We passed.

I know it sounds crazy, but we both had no real desire to sit around watching cable all day. Why? Mostly because with no children, a whole 900 square feet to clean, and no yard to take care of, we both knew that's exactly what we'd end up doing.

We've been married for eleven years. We have four children. We still don't have TV. What do we have? A huge video collection. This means that essentially, we sit around watching the same movies over, and over, and over again. But that isn't the strange part. The strange part is how I keep crying over the same scenes, in the same movies, over, and over, and over again.

It's blowing my mind.

Take the movie Ever After with Drew Barrymore, one of my personal favs. It's on my go-to list of movies I feel like watching almost anytime. The incriminating cry scene? The big reunion. The old servant guy gets sold by the mean stepmother, and is being shipped to America. Danielle (Barrymore's character), saves him and brings him home.

The scene changes, showing his old wife hoeing in the garden.

Camera pans. Danielle and old man are walking toward old wife/woman.

She looks up. She sees him. She drops her hoe, picks up her old dress, and runs towards him. Tears streaming down her face, scrawny legs going as fast as she can, while he runs to meet her with arms outstretched. They embrace. Triumphant-yet-emotional music plays, as other old servant and Danielle join the embrace.

I cry EVERY TIME I watch this scene! How can you not cry? They are so old. They have so little. They love each other so much!

My husband thinks I'm crazy and laughs at me, but it gets worse. At least in this movie I'm crying over people.

The next offender? Both the Incredible Journey, and its re-make, Homeward Bound. The remarkable thing? I don't really even like these movies. Especially the new one with the talking animals - way too obnoxious for my taste. Yet despite this, without fail, the reunion scene brings tears to my eyes.

I have been known to break down and bawl.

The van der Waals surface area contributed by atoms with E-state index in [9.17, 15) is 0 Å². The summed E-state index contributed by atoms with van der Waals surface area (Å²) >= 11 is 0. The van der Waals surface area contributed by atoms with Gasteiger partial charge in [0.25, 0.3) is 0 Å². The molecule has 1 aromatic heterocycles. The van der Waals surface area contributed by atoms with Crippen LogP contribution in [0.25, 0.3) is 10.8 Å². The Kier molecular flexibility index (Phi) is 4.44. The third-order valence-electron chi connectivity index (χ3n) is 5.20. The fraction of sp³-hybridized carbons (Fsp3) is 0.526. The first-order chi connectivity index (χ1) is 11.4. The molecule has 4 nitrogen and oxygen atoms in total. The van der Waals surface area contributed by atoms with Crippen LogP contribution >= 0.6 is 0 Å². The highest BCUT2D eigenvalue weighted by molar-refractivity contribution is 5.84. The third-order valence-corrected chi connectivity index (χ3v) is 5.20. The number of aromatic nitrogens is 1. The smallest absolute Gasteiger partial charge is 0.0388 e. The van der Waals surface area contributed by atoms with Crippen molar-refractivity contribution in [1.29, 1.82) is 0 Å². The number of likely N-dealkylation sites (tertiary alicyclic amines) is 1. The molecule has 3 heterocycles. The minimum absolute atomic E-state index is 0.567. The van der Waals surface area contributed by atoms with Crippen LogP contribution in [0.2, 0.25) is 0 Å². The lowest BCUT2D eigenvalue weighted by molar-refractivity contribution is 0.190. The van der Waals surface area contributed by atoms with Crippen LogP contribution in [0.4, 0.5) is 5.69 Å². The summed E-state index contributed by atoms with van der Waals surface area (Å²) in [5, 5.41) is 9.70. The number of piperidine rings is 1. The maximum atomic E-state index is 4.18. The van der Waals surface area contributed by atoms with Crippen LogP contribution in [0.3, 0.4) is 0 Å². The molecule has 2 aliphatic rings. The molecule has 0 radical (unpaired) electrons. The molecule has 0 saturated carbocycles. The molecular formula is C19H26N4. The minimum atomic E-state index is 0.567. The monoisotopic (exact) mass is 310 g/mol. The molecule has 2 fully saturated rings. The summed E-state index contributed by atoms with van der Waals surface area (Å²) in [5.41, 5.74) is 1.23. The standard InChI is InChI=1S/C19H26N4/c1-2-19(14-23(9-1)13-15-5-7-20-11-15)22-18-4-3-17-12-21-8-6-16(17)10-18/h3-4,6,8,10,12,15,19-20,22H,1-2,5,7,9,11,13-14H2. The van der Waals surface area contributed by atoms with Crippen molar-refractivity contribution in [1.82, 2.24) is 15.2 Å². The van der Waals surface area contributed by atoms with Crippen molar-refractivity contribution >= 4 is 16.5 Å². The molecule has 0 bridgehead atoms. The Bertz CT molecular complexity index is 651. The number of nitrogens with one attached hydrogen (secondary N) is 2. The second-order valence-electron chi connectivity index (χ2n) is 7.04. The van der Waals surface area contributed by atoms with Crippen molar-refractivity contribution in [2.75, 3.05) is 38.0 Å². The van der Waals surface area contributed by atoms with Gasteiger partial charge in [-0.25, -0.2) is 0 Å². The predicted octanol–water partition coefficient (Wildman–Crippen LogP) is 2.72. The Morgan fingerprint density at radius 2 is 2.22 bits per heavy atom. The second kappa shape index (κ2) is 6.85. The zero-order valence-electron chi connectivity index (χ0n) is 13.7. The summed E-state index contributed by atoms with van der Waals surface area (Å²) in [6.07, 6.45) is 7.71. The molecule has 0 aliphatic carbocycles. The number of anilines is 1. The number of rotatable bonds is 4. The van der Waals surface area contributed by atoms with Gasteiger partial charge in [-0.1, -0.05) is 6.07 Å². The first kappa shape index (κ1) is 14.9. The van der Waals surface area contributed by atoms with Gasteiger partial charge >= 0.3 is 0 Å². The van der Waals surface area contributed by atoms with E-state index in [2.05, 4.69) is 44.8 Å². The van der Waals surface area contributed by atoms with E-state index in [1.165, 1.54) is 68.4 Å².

I'm not even an animal lover! (I like them, but come on - they aren't people) But when those little kids hear those dogs barking off in the distance, and then see them barreling down the hill, I start to feel the tears pricking. It's bad enough with the first dog and the cat, but when the oldest boy thinks his old dog couldn't make it and turns dejectedly back to the house only to hear that far off bark - I'm done for. By the time the boy and his dog collide (even with that ridiculous dog voice practically ruining the whole thing in the talking-animal version) I am a mess.

But this is not the most ridiculous example.

You know the movie Babe? That's right, the one about the pig? There is a scene in this movie (again, a movie I could totally do without) that will actually cause me to drop what I'm doing, move into the living room, and watch with rapt attention (shushing my kids if necessary, so they don't ruin the mood), knowing I'm about to cry.

Over a talking pig.


Which scene, you want to know? Or does it make you cry too, so you've already guessed.

Fine, I'll tell.

It's the end of the movie. Babe and the old man have just taken the field during the sheep herding competition. All the people are laughing, mocking the crazy old man with his pig, and you know he's got to be feeling a little insecure.

The pig runs over to the sheep and holds that ridiculous conversation (revealing he knows their secret "sheep chant"), and the old man just stands there silently watching.

The people are still laughing.

His wife is hysterically crying because she's sure her husband has gone insane.